Avoid These Business Loan Scams


You finally came up with that million-dollar business idea! No more nine-to-five shifts, working for a boss you don’t see eye to eye with. Your idea fits your lifestyle and passions, and you can’t wait to get it up and running. Your business plan is complete, and you’ve located the perfect storefront that’s up for lease. Although you don’t have enough cash reserves to finance this endeavor, that’s okay. The next step on your to-do list is to secure a business loan to get you going.

While this is an exciting step that will make your business dreams a reality, it is important to keep your guard up. Don’t let your emotions get the best of you because people will try to take advantage of your situation. Business loan scams are happening more frequently, so knowing what to look for is essential. Here is a list of business loan scams to avoid.

Upfront Payments

A regulated and legitimate lender will never ask you to pay money upfront. A scammer will devise any excuse to get money out of you. They may claim that the fees are for credit checks, application fees, processing fees, one-time fees, or anything else they can think of. Usually, they will promise a low-interest rate on the loan after they collect fees from you. However, once you pay these fraudulent fees, they will not issue you a loan, and you will lose the money you paid.

A legitimate lender may have fees once the loan is issued, but never before. This fee is likely an origination fee for taking out the loan, and it will either be deducted from the loan amount or consolidated into your monthly payments. It will not be a separate payment that you give the lender out of pocket. If a lender asks you for money before the loan is funded, don’t give them a dime; find a different lender.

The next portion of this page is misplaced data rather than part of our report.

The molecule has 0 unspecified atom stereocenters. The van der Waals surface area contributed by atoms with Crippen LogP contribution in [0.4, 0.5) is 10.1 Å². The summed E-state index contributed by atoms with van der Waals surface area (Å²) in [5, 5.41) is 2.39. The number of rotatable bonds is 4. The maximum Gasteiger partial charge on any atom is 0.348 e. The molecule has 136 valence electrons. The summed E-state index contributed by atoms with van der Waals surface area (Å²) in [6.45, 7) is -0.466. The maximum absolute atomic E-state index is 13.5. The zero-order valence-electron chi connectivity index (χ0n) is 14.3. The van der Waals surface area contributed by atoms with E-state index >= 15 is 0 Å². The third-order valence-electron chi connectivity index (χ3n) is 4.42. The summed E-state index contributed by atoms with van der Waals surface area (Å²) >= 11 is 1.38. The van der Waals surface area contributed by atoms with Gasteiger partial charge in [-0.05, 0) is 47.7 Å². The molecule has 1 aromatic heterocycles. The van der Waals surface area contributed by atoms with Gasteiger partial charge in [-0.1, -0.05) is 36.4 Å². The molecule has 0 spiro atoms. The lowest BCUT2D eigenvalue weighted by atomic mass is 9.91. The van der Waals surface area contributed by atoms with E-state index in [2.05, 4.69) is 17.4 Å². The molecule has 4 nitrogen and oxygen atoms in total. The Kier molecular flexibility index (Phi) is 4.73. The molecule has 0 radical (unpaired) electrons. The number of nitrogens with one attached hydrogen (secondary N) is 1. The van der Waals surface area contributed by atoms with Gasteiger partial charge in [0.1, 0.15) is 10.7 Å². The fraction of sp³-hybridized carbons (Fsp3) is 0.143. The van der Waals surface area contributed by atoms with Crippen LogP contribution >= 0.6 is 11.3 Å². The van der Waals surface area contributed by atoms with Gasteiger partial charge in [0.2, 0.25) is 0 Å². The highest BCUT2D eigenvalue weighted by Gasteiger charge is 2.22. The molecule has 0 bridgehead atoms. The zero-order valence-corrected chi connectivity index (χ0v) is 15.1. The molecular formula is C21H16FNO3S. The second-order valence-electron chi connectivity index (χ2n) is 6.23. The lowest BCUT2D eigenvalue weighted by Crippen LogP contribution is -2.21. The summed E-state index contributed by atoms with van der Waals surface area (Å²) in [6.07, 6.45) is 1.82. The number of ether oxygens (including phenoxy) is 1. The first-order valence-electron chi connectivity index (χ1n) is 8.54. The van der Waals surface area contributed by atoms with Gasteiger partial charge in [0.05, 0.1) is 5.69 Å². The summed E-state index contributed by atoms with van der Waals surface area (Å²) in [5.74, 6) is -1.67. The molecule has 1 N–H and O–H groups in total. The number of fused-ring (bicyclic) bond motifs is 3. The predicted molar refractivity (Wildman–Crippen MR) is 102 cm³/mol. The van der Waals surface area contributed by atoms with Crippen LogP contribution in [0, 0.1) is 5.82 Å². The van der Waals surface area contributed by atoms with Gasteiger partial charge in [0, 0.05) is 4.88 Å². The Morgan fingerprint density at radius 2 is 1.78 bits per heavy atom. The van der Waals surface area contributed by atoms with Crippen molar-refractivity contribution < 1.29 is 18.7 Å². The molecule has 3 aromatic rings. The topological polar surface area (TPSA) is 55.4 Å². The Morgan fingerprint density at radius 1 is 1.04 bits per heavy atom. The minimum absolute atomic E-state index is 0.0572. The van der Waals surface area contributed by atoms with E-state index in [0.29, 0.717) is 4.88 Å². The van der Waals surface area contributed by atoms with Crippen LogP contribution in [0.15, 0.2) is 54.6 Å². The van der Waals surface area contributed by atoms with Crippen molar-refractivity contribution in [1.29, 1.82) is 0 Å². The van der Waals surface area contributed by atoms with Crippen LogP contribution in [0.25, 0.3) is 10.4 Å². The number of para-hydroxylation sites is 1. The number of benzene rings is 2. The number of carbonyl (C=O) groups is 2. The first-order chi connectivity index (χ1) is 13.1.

Fraudulent Loan Brokers

A fraudulent loan broker is very similar to a fraudulent lender by requesting upfront payments. These brokers will try to make finding a lender sound like a time-consuming, complicated process. They will make it sound like you won’t be able to find a lender on your own, and they will claim they are experts in this matter. A swindling broker will claim they can connect you with the perfect lender for a fee. Then, they will take your money and disappear. You will have lost your money and will be no closer to securing a lender. Don’t let them scare you! Finding a lender is not difficult, and you don’t need their help. As a general rule, if someone is asking you for money upfront, it is likely a scam.

The Lender has No Contact Information

Be wary of lenders without contact information. They might have a professional-looking website, but if there is no way to contact them, that is a huge red flag. Ensure their website has a working email address, a legitimate phone number, or a physical address you can access. If they called you first, be sure that when you call them back, the number goes through to the correct party. If you cannot get in contact with the lender, they are likely frauds.

Going further, if you are corresponding through email, look at their email address. You may want to investigate further if they do not have a corporate email address. For example, if their email address is from Gmail, Yahoo, Hotmail, or some other generic platform, that is not a regular practice.

Another common practice scammers use is to find a legitimate lender’s email address, create a new email address and change just one letter. If a lender emails you first, double-check their website and make sure the email address matches. It is always better to take a few extra minutes to verify the validity of the lender than to lose money in a fraudulent scam.

Guaranteed Approval